CLAYTON — Jonathan Levin returned to his hometown from New York City as the artistic director of the second annual Clayton Piano Festival. Five professional pianists performed at a variety of venues to educate and entertain local audiences. The festival took place Feb. 7 through the 15.
“I wanted to create something that presented what I do in a unique and appealing way, rather than a typical concert series,” Levin explained.
Levin gathered a group of four additional pianists that he knows through professional and educational avenues. “They are tremendous performers,” Levin said. “Each is unique, so there was something that would appeal to everyone.”
Powhatan Elementary School was a venue that Levin himself played as part of the educational outreach portion of the piano festival.
“It was amazing to watch him,” said Powhatan music teacher Susan Marler. “He performed Peter and the Wolf [by Prokofiev] for the third through fifth graders.”
Levin began his performance to the students by telling them about his background. He grew up in Clayton and was a home schooled student. He began taking piano lessons at the age of seven or eight. After finishing high school Levin attended the Manhattan School of Music in New York City.
He played his first recital at the Clayton Center as a child and feels like he is returning to his roots when he performs there now. Currently Levin is a professional pianist in New York who has played many venues including Carnegie Hall, but returns to Clayton two to three times a year.
As he played for the students, Levin narrated the action of the music and showed the students how the melody expressed different characters.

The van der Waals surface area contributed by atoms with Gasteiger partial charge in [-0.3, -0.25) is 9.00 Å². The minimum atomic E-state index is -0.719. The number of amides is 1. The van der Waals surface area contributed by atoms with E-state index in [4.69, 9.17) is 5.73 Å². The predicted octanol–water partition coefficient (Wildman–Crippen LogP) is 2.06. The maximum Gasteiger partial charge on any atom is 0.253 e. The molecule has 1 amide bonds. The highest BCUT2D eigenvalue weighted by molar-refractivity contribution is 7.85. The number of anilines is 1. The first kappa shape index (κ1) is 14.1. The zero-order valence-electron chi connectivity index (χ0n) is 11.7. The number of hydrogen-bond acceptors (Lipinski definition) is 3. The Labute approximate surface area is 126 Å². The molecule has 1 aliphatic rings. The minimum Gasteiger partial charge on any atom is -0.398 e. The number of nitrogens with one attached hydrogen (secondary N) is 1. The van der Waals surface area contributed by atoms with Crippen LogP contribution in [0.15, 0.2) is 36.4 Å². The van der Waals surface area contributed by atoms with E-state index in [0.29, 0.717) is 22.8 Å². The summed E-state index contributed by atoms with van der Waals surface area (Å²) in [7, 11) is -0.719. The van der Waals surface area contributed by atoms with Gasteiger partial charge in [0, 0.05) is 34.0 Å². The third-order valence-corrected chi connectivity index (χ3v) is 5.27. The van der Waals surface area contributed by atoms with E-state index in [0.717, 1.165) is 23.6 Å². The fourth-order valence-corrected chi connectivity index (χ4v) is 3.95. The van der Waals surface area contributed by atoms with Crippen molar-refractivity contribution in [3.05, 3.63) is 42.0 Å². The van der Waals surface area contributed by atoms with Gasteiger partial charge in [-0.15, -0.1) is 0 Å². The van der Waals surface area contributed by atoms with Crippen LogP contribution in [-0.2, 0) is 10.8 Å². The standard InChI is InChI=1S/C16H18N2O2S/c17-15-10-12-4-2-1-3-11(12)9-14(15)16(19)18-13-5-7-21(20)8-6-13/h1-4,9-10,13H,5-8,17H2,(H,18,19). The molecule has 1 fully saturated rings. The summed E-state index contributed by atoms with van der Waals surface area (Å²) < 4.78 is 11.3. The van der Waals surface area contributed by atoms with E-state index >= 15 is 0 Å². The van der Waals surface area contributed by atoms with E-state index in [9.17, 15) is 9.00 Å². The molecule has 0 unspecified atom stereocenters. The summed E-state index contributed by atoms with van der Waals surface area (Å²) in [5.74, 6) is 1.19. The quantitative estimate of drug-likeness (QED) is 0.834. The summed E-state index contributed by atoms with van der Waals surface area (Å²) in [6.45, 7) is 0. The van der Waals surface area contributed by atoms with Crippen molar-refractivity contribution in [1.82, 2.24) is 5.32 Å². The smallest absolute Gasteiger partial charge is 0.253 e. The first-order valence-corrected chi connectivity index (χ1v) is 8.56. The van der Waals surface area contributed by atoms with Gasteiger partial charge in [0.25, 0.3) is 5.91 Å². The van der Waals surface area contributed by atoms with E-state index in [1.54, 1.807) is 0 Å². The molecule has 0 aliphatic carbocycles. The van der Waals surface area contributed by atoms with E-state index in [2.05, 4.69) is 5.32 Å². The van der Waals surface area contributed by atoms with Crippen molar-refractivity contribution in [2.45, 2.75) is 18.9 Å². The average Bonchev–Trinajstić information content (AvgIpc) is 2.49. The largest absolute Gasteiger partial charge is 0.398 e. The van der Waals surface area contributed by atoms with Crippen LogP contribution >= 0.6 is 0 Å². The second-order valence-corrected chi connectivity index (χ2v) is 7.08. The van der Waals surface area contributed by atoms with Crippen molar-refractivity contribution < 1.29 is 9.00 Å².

Powhatan students Foster Evans and Kelsie Nesselrode both study piano extracurricularly. They found his performance to be exciting.
“I couldn’t believe how fast he could move his hands,” said fourth grader Foster Evans. “His hands flew!”
Fellow fourth grader Kelsie Nesselrode also enjoyed the performance: “I liked the tunes for each of the different animals Peter met.”
“In second grade we teach a unit on Peter and the Wolf,” Marler explained. “So it was fitting that he chose that piece and reinforced the previous lesson.”
Following his performance students had an opportunity to ask questions of Levin. He said that some of the questions hit on general topics of his biography, but many were more specific dealing with the music itself. “It’s very rewarding to hear how closely the students pay attention to what I’m playing.”
Having professional musicians like Levin perform is a “tremendous benefit” to the students, Marler said. “It’s exciting for the students to see a person who can play an instrument like that.” She went on to say that it is also interesting for the students to see a person who grew up in their hometown and has moved to New York City and supports himself as a working musician.
In addition to the performance at Powhatan Elementary, Levin played concerts at the Clayton Center and the Smithfield Public Library and West View Elementary.
A seminar for young artists focusing on piano performance was held as was a concert featuring the music of the classical composers of Vienna. Finally a concert entitled “Dreams and Nightmares” was performed at the Clayton Center.
Levin has returned to his home in Brooklyn, but has begun planning for next year’s Third Clayton Piano Festival.